On January 27, nine Bodo groups signed an agreement with the Centre and the Assam government in New Delhi. Union Home Minister Amit Shah said the new accord marked a “final and comprehensive solution” to the demand of the Bodos, while retaining the territorial integrity of Assam.

“This problem has been solved forever under the leadership of [Prime Minister Narendra] Modji,” Shah declared. “This will usher in a golden age for the Bodo region and Assam.”

Since 1987, Bodo groups have fought, often violently, for a separate state called Bodoland to be carved out of Assam as a designated homeland for the community. According to Shah, more than 4000 people have been killed in the Bodo armed insurgency.

A ‘memorandum of settlement’

However, the “memorandum of settlement” signed on Monday, seen by Scroll.in, does not have any provisions for a separate state. Instead, it seeks to “augment area and powers” of the existing Bodoland Territorial Council and “streamline its functioning”.

It also promises, among other things, to rehabilitate the cadres of the armed Bodo group, and promote and protect cultural identity and land of the Bodos. This, in addition to a financial package of Rs 1,500 crore to be released over the next three years.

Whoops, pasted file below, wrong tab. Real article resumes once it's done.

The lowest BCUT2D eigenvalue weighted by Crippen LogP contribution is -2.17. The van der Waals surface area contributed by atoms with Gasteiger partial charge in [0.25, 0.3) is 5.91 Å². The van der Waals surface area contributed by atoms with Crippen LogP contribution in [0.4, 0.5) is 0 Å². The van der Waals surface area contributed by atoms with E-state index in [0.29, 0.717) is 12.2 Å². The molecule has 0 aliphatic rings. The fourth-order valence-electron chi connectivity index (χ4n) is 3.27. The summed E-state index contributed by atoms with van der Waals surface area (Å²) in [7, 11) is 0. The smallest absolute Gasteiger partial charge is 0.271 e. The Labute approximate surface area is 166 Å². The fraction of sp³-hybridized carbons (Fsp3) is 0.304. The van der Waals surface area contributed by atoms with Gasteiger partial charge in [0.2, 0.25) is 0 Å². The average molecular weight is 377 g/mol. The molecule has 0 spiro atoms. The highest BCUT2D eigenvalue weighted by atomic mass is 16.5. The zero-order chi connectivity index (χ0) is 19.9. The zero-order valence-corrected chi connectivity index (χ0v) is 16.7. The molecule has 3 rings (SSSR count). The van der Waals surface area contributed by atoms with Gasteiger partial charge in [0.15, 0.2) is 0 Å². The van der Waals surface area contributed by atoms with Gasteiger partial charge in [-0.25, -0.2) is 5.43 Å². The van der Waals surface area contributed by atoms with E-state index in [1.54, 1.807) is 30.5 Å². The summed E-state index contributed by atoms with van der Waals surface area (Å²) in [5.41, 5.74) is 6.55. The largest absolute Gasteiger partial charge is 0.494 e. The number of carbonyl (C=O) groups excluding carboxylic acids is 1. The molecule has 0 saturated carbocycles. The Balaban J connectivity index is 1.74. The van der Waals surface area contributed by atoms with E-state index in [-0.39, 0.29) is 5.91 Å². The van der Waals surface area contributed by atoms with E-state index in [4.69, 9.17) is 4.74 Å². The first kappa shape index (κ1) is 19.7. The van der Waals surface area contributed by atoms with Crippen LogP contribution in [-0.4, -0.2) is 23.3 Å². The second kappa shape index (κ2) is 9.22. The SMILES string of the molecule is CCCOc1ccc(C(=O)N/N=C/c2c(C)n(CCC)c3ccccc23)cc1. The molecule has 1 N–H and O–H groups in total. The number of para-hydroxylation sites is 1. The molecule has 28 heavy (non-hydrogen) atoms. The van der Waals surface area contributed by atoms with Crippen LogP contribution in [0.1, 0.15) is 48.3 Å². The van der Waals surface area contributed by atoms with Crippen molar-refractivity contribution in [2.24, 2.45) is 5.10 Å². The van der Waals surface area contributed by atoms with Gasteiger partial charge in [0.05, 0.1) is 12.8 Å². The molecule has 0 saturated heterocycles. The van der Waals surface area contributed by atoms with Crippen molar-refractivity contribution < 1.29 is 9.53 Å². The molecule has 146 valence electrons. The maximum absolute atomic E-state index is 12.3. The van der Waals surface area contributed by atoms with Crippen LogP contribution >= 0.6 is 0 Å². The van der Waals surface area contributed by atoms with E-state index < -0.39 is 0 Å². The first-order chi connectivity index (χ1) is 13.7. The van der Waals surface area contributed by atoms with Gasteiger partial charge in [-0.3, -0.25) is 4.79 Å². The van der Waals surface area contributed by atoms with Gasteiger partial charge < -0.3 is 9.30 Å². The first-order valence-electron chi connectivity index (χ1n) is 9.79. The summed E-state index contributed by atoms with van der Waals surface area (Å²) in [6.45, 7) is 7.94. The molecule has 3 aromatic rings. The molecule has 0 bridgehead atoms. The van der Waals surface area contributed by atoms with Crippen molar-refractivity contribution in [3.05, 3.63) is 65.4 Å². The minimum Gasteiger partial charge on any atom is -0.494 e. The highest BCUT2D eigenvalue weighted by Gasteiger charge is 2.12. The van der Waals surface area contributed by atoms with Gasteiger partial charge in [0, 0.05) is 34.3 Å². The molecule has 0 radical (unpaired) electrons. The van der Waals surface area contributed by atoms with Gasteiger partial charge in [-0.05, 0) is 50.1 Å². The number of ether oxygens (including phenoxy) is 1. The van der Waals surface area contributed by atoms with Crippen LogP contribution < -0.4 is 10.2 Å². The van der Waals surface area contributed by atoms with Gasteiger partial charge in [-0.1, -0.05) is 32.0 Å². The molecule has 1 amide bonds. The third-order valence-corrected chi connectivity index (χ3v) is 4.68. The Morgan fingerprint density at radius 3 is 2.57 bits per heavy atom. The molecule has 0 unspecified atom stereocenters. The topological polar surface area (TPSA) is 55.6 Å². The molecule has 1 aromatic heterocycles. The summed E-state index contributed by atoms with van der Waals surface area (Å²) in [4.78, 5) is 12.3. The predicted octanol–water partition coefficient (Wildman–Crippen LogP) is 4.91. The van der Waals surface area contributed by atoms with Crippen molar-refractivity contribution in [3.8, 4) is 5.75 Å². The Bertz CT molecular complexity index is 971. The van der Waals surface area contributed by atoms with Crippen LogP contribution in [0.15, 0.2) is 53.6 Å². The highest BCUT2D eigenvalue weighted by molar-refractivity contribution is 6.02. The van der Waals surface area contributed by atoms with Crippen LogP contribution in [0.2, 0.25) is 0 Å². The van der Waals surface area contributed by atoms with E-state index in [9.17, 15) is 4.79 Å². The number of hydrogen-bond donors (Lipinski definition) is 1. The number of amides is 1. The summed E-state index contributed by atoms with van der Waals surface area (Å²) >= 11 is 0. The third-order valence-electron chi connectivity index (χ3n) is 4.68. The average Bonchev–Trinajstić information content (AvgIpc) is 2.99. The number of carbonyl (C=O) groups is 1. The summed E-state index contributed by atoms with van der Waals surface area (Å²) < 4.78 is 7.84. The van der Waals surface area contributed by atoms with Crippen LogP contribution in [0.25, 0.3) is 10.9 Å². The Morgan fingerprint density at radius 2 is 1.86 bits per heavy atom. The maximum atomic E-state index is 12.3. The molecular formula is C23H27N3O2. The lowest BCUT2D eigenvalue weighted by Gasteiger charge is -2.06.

Does it mean that the Bodoland is indeed off the table for good now, as Shah claimed? Promod Boro, who heads the influential All Bodo Students’ Union, one of the signatories of the latest agreement and formerly at the helm of the statehood movement, said the onus lay squarely on the Union government.

“We hope they sincerely implement the promises made in the settlement so that we do not have to hit the streets again,” he said. “We have had already had two agreements earlier too – if the government would have implemented them properly we would not have had to start a movement again.”

Union Home Minister Amit Shah signs the agreement with Bodo representatives on Monday. Credit: PTI

Many accords, little peace

This, as Pramod Bodo pointed out, is the third agreement that Bodo nationalists have signed accords have been signed with the Union government since the 1990s. The first, between the Assam government and moderate elements of the Bodo movement, came in 1993 and paved the way for the formation of a Bodo Autonomous Council to allow for some degree of self-governance.